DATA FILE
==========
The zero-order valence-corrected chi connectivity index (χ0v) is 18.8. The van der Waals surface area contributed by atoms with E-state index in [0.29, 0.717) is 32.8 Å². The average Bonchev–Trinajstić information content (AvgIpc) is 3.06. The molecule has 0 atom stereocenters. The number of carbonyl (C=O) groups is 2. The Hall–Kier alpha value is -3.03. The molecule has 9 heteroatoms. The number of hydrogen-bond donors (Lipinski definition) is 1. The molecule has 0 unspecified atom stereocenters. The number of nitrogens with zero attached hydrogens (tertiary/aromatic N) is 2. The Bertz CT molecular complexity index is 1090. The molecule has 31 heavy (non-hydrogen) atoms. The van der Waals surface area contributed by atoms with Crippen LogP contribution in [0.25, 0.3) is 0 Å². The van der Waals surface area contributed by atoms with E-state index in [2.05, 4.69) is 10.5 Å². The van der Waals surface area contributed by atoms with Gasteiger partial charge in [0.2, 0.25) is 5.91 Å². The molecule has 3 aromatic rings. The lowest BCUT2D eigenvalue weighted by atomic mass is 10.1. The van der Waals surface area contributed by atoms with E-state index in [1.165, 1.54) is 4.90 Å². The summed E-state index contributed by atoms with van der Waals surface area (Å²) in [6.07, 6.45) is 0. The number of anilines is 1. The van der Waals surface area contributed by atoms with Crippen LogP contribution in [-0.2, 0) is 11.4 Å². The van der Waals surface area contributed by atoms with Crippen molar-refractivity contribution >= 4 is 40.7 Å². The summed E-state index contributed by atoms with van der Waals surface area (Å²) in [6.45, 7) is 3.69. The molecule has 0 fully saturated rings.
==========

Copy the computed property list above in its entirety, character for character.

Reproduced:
The zero-order valence-corrected chi connectivity index (χ0v) is 18.8. The van der Waals surface area contributed by atoms with E-state index in [0.29, 0.717) is 32.8 Å². The average Bonchev–Trinajstić information content (AvgIpc) is 3.06. The molecule has 0 atom stereocenters. The number of carbonyl (C=O) groups is 2. The Hall–Kier alpha value is -3.03. The molecule has 9 heteroatoms. The number of hydrogen-bond donors (Lipinski definition) is 1. The molecule has 0 unspecified atom stereocenters. The number of nitrogens with zero attached hydrogens (tertiary/aromatic N) is 2. The Bertz CT molecular complexity index is 1090. The molecule has 31 heavy (non-hydrogen) atoms. The van der Waals surface area contributed by atoms with Crippen LogP contribution in [0.25, 0.3) is 0 Å². The van der Waals surface area contributed by atoms with E-state index in [2.05, 4.69) is 10.5 Å². The van der Waals surface area contributed by atoms with Gasteiger partial charge in [0.2, 0.25) is 5.91 Å². The molecule has 3 aromatic rings. The lowest BCUT2D eigenvalue weighted by atomic mass is 10.1. The van der Waals surface area contributed by atoms with E-state index in [1.165, 1.54) is 4.90 Å². The summed E-state index contributed by atoms with van der Waals surface area (Å²) in [6.07, 6.45) is 0. The number of anilines is 1. The van der Waals surface area contributed by atoms with Crippen LogP contribution in [-0.2, 0) is 11.4 Å². The van der Waals surface area contributed by atoms with Crippen molar-refractivity contribution >= 4 is 40.7 Å². The summed E-state index contributed by atoms with van der Waals surface area (Å²) in [6.45, 7) is 3.69. The molecule has 0 fully saturated rings.